What is Surface Design?
Surface Design by John Beach
A whole lota cool, is what it is. I think of it as the look and feel of a product that I often don't register as the work of a graphic designer. For example, the floral pattern on a line of Starbucks mugs. Or the geometric pattern on a Formica counter-top. Or fancy textured silver wallpaper that looks amazing in some one's bathroom. Some one who has a house fit for a magazine spread, that is.
Those are just a few examples of surface design, which can really distinguish your portfolio from the pack.
This fall John Beach is teaching the course again, which includes studio time. In it, you'll learn to design for textiles, wall coverings, carpets, china, glassware, and paper products. It may sound like something an interior designer would do, but there is so much overlap and cross-pollination between design areas that it really is in the graphic designer's purview.
John is getting ready to launch roomsbyyou.com this weekend and has also been busy doing packaging for top-secret Disney products. I can't tell you what, but I can tell you it's a big name thing.
John will teach not only the design part - like how to work with different materials, which is very real-world and reflects a lot of thought and research when seen in a portfolio (if a reviewer sees you resolved some of the issues with printing on vinyl and how it's different than printing on silk, you've earned some serious points) - but you'll also get an overview of the designer's relationship with the product producer, distributor, retail outlets, and consumer. You know, the stuff that sometimes you leave school not knowing how to do.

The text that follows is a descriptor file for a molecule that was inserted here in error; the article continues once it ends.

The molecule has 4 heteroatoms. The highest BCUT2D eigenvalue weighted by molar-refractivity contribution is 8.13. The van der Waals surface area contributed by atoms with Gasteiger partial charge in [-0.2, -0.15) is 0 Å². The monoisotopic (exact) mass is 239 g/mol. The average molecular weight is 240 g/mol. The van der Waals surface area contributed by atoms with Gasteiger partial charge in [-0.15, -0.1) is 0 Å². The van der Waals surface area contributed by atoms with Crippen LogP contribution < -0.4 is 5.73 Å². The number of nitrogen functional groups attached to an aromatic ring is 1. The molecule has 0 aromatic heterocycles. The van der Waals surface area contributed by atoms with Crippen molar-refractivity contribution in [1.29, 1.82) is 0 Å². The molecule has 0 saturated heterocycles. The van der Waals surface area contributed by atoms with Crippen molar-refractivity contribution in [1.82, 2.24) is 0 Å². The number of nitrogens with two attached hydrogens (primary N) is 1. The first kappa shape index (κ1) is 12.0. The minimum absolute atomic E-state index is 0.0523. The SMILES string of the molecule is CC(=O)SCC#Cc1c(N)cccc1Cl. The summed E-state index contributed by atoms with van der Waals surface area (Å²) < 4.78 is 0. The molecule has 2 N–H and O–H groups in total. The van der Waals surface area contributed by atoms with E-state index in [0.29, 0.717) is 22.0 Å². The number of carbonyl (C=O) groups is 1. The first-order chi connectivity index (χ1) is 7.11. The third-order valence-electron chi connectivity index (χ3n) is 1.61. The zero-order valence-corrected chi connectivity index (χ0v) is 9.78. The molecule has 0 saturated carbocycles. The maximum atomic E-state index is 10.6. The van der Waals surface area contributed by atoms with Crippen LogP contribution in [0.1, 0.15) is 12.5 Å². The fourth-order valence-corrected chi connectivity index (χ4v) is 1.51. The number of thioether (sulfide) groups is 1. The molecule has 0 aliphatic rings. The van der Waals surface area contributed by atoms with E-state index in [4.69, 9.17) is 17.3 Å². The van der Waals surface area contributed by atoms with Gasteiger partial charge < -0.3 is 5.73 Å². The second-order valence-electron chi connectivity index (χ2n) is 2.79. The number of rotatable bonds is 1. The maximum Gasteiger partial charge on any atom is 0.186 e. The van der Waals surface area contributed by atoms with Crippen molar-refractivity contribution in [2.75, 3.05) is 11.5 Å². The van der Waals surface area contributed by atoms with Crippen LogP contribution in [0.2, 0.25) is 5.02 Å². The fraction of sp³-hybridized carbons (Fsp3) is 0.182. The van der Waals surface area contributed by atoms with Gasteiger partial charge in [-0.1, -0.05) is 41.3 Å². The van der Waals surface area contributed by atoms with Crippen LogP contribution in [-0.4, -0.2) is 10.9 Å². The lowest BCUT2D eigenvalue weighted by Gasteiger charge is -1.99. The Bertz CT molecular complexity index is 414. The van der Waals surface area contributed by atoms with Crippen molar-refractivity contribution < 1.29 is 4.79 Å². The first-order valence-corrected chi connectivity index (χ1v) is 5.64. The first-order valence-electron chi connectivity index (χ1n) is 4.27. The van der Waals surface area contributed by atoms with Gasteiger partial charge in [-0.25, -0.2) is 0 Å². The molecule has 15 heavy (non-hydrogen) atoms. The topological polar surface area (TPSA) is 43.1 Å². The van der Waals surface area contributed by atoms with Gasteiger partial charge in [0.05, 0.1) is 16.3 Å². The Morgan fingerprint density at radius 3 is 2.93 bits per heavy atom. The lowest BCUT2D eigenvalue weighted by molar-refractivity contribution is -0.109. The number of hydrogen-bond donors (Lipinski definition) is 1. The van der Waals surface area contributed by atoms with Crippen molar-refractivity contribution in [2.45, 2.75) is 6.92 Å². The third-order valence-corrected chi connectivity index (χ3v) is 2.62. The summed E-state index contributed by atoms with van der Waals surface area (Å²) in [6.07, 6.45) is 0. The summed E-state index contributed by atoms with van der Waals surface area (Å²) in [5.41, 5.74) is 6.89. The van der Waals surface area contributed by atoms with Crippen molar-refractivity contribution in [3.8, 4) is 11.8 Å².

Yet the question students always ask is what they come away with for their portfolio. Well, you'll create an original style guide for a complete product line. That's nothing to sneeze at.
Want to see the syllabus? Contact me.
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Penguin Design by John Beach